Publicly-available data on higher education can be useful throughout a college or university. For example, such data can better inform strategic planning (providing insight into the context in which a college or university operates and allow schools to more effectively link programs/student learning goals with employment market developments), enhance the activities of Career Services offices (comparing industry employment trends with projections in the Occupational Outlook Handbook and better focus areas of employment opportunity for students), facilitate enrollment management planning, and help Admissions Offices discuss the value of higher education with prospective students.
This blog entry highlights some of the major sources of useful high-level data. By high-level data, I mean data that is generally national or international in nature. This list is not all-inclusive.
American Community Survey Data on Educational Attainment (U.S. Census Bureau): Contains such information as field of degree and earnings, work-life earnings by field of degree and occupation for persons with Bachelor’s degrees, Pathways after a Bachelor’s degree, among other information.
Current Population Survey Data on Educational Attainment (U.S. Census Bureau): Contains detailed tables for educational attainment of the population 18 years and over by age, sex, race, Hispanic origin; tables for educational attainment of the population 25 years and over by gender; and, detailed years of school completed by persons 25 and over by sex, age groups, race, and Hispanic origin. The data is more recent than the American Community Survey data.
Decennial Census Data on Educational Attainment (U.S. Census Bureau): Contains historical census statistics on educational attainment in the U.S. from 1940 to 2000. More recent data can be found in the American Community Survey and Current Population Survey data.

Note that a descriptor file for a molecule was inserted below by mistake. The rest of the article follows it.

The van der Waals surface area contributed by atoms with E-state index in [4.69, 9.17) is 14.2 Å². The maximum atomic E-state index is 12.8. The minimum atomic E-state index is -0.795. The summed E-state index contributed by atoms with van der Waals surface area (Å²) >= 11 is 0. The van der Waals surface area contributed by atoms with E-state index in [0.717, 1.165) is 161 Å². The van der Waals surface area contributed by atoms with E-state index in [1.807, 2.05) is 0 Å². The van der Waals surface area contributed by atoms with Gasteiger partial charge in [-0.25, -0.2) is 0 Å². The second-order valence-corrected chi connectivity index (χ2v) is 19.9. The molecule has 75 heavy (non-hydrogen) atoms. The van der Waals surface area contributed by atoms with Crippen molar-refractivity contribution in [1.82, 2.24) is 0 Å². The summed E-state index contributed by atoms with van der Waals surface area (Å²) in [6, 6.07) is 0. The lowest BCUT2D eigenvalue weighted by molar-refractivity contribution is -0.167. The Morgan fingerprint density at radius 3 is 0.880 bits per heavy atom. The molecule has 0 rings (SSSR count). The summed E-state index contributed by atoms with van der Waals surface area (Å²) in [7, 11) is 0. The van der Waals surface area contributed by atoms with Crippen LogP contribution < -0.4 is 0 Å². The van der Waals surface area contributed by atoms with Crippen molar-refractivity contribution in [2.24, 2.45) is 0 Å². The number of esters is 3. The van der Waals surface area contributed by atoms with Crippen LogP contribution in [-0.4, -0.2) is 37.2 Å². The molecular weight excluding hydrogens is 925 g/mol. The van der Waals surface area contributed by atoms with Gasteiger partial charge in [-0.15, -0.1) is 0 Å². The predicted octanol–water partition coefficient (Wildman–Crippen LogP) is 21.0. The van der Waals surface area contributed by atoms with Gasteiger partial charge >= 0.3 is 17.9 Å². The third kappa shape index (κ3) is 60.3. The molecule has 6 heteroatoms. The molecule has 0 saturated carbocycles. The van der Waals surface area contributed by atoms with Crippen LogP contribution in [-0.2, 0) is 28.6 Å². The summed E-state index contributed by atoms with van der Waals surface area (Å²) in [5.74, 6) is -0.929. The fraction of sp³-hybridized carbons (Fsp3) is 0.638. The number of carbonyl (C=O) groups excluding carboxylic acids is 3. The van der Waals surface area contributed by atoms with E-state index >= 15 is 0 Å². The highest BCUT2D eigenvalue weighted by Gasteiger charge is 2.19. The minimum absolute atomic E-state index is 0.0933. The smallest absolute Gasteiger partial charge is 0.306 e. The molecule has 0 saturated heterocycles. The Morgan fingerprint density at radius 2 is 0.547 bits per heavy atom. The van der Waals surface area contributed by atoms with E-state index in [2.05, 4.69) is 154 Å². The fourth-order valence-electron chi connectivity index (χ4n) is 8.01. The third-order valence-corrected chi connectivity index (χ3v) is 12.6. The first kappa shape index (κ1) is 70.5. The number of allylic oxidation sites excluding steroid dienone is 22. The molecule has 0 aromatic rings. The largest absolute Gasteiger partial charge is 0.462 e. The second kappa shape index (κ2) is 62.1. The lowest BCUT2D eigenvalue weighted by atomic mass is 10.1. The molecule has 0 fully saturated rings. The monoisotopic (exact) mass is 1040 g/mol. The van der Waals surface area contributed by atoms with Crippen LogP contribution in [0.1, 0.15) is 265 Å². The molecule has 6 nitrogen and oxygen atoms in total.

Employment Situation Reports (U.S. Bureau of Labor Statistics): Table A-4: Employment status of the civilian population 25 years and over by educational attainment; Table B-1: Employees on nonfarm payrolls by industry sector and selected industry detail
Fast Facts (National Center for Education Statistics): The section for postsecondary education and beyond contains tables related to degrees conferred by sex and race, enrollment, enrollment and employment experiences of college graduates, graduation rates, international comparisons of education outcomes, most popular majors, time to degree, among others.
OECD Education at a Glance (Organization for Economic Co-operation and Development): Contains international data outputs of educational institutions (to what level adults have studies, how many students complete tertiary education, how educational attainment affects labor market participation, among others); financial and human resources invested in education; access to education, participation, and progression; and, the learning environment and organization of schools (classroom time, student-teacher ratios, how much time is spent teaching, among others). The .PDF is available only to subscribers of the OECD iLibrary, however, there is an option for non-subscribers to read the report or its tables.
Survey of Income and Program Participation Data on Educational Attainment (U.S. Census Bureau): Contains periodically published reports on the relationship between educational attainment and economic outcomes by field of training. Detailed tables include median monthly income and earnings by education, average monthly income/average earnings for Associate’s, Bachelor’s, and Advanced Degrees by field, occupation by educational attainment and field of degree, among others.